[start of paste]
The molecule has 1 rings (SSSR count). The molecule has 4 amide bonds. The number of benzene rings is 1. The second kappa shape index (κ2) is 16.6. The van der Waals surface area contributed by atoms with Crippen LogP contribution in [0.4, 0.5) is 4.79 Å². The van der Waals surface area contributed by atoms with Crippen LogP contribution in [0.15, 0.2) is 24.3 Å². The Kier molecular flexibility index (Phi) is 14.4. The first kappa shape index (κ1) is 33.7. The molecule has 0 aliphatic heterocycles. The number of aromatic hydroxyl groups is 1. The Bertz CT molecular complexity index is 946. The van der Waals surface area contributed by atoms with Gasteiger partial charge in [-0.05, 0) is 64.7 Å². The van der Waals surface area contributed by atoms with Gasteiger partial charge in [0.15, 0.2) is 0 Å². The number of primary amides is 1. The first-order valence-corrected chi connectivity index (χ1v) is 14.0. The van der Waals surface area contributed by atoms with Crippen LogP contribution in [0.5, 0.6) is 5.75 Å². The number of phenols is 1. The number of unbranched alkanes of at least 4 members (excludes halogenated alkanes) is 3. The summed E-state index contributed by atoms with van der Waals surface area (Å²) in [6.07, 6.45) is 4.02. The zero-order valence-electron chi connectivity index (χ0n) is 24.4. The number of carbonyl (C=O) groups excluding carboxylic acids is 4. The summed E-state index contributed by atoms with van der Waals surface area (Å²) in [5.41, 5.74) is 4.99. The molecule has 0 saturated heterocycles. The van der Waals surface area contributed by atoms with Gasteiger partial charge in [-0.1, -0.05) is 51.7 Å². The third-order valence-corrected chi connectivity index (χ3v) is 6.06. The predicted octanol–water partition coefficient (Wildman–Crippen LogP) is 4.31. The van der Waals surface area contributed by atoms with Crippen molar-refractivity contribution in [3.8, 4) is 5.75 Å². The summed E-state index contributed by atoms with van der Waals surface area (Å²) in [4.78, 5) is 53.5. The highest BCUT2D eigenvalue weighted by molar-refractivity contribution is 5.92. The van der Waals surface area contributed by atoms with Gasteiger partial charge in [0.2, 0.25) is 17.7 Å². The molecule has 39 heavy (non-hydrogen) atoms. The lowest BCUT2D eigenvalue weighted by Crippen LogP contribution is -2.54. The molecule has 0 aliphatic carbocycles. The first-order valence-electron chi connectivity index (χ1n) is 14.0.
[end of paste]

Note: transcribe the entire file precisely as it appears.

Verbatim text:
The molecule has 1 rings (SSSR count). The molecule has 4 amide bonds. The number of benzene rings is 1. The second kappa shape index (κ2) is 16.6. The van der Waals surface area contributed by atoms with Crippen LogP contribution in [0.4, 0.5) is 4.79 Å². The van der Waals surface area contributed by atoms with Crippen LogP contribution in [0.15, 0.2) is 24.3 Å². The Kier molecular flexibility index (Phi) is 14.4. The first kappa shape index (κ1) is 33.7. The molecule has 0 aliphatic heterocycles. The number of aromatic hydroxyl groups is 1. The Bertz CT molecular complexity index is 946. The van der Waals surface area contributed by atoms with Gasteiger partial charge in [-0.05, 0) is 64.7 Å². The van der Waals surface area contributed by atoms with Gasteiger partial charge in [0.15, 0.2) is 0 Å². The number of primary amides is 1. The first-order valence-corrected chi connectivity index (χ1v) is 14.0. The van der Waals surface area contributed by atoms with Crippen LogP contribution in [0.5, 0.6) is 5.75 Å². The number of phenols is 1. The number of unbranched alkanes of at least 4 members (excludes halogenated alkanes) is 3. The summed E-state index contributed by atoms with van der Waals surface area (Å²) in [6.07, 6.45) is 4.02. The zero-order valence-electron chi connectivity index (χ0n) is 24.4. The number of carbonyl (C=O) groups excluding carboxylic acids is 4. The summed E-state index contributed by atoms with van der Waals surface area (Å²) in [5.41, 5.74) is 4.99. The molecule has 0 saturated heterocycles. The van der Waals surface area contributed by atoms with Gasteiger partial charge in [-0.1, -0.05) is 51.7 Å². The third-order valence-corrected chi connectivity index (χ3v) is 6.06. The predicted octanol–water partition coefficient (Wildman–Crippen LogP) is 4.31. The van der Waals surface area contributed by atoms with Crippen molar-refractivity contribution in [3.8, 4) is 5.75 Å². The summed E-state index contributed by atoms with van der Waals surface area (Å²) in [4.78, 5) is 53.5. The highest BCUT2D eigenvalue weighted by molar-refractivity contribution is 5.92. The van der Waals surface area contributed by atoms with Gasteiger partial charge in [0.2, 0.25) is 17.7 Å². The molecule has 39 heavy (non-hydrogen) atoms. The lowest BCUT2D eigenvalue weighted by Crippen LogP contribution is -2.54. The molecule has 0 aliphatic carbocycles. The first-order valence-electron chi connectivity index (χ1n) is 14.0.